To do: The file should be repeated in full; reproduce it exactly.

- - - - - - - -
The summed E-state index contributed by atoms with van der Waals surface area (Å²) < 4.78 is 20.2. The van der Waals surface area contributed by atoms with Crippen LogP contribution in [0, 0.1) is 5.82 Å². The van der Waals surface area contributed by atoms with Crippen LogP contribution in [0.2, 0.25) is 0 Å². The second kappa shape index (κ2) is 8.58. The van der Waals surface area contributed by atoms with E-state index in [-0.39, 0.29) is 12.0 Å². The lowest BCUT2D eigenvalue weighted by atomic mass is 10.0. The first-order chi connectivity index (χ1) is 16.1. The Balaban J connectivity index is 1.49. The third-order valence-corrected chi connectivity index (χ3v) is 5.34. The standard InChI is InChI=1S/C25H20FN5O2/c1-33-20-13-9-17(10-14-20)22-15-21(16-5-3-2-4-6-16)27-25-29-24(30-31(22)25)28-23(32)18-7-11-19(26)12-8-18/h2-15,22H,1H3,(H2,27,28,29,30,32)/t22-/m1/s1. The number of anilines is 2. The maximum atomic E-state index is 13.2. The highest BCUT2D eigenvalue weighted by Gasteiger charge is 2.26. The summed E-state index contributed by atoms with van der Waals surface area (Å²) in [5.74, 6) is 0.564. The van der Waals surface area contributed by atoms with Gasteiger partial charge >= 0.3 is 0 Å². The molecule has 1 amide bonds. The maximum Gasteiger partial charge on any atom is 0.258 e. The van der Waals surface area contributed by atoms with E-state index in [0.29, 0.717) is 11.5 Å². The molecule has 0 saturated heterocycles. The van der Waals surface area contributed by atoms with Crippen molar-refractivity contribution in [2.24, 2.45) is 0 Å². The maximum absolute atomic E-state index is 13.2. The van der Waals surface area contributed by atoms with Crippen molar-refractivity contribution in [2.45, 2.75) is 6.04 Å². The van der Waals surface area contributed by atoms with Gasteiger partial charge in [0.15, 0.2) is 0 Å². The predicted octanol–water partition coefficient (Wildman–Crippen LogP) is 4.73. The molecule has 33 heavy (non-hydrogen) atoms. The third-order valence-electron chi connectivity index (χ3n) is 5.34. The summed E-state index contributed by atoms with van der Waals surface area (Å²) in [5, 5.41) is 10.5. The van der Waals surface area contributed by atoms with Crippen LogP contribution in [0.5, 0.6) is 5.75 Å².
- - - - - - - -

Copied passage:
The summed E-state index contributed by atoms with van der Waals surface area (Å²) < 4.78 is 20.2. The van der Waals surface area contributed by atoms with Crippen LogP contribution in [0, 0.1) is 5.82 Å². The van der Waals surface area contributed by atoms with Crippen LogP contribution in [0.2, 0.25) is 0 Å². The second kappa shape index (κ2) is 8.58. The van der Waals surface area contributed by atoms with E-state index in [-0.39, 0.29) is 12.0 Å². The lowest BCUT2D eigenvalue weighted by atomic mass is 10.0. The first-order chi connectivity index (χ1) is 16.1. The Balaban J connectivity index is 1.49. The third-order valence-corrected chi connectivity index (χ3v) is 5.34. The standard InChI is InChI=1S/C25H20FN5O2/c1-33-20-13-9-17(10-14-20)22-15-21(16-5-3-2-4-6-16)27-25-29-24(30-31(22)25)28-23(32)18-7-11-19(26)12-8-18/h2-15,22H,1H3,(H2,27,28,29,30,32)/t22-/m1/s1. The number of anilines is 2. The maximum atomic E-state index is 13.2. The highest BCUT2D eigenvalue weighted by Gasteiger charge is 2.26. The summed E-state index contributed by atoms with van der Waals surface area (Å²) in [5.74, 6) is 0.564. The van der Waals surface area contributed by atoms with Gasteiger partial charge >= 0.3 is 0 Å². The molecule has 1 amide bonds. The maximum Gasteiger partial charge on any atom is 0.258 e. The van der Waals surface area contributed by atoms with E-state index in [0.29, 0.717) is 11.5 Å². The molecule has 0 saturated heterocycles. The van der Waals surface area contributed by atoms with Crippen molar-refractivity contribution in [2.24, 2.45) is 0 Å². The maximum absolute atomic E-state index is 13.2. The van der Waals surface area contributed by atoms with Crippen molar-refractivity contribution in [2.45, 2.75) is 6.04 Å². The van der Waals surface area contributed by atoms with Gasteiger partial charge in [0.15, 0.2) is 0 Å². The predicted octanol–water partition coefficient (Wildman–Crippen LogP) is 4.73. The molecule has 33 heavy (non-hydrogen) atoms. The third-order valence-electron chi connectivity index (χ3n) is 5.34. The summed E-state index contributed by atoms with van der Waals surface area (Å²) in [5, 5.41) is 10.5. The van der Waals surface area contributed by atoms with Crippen LogP contribution in [0.5, 0.6) is 5.75 Å².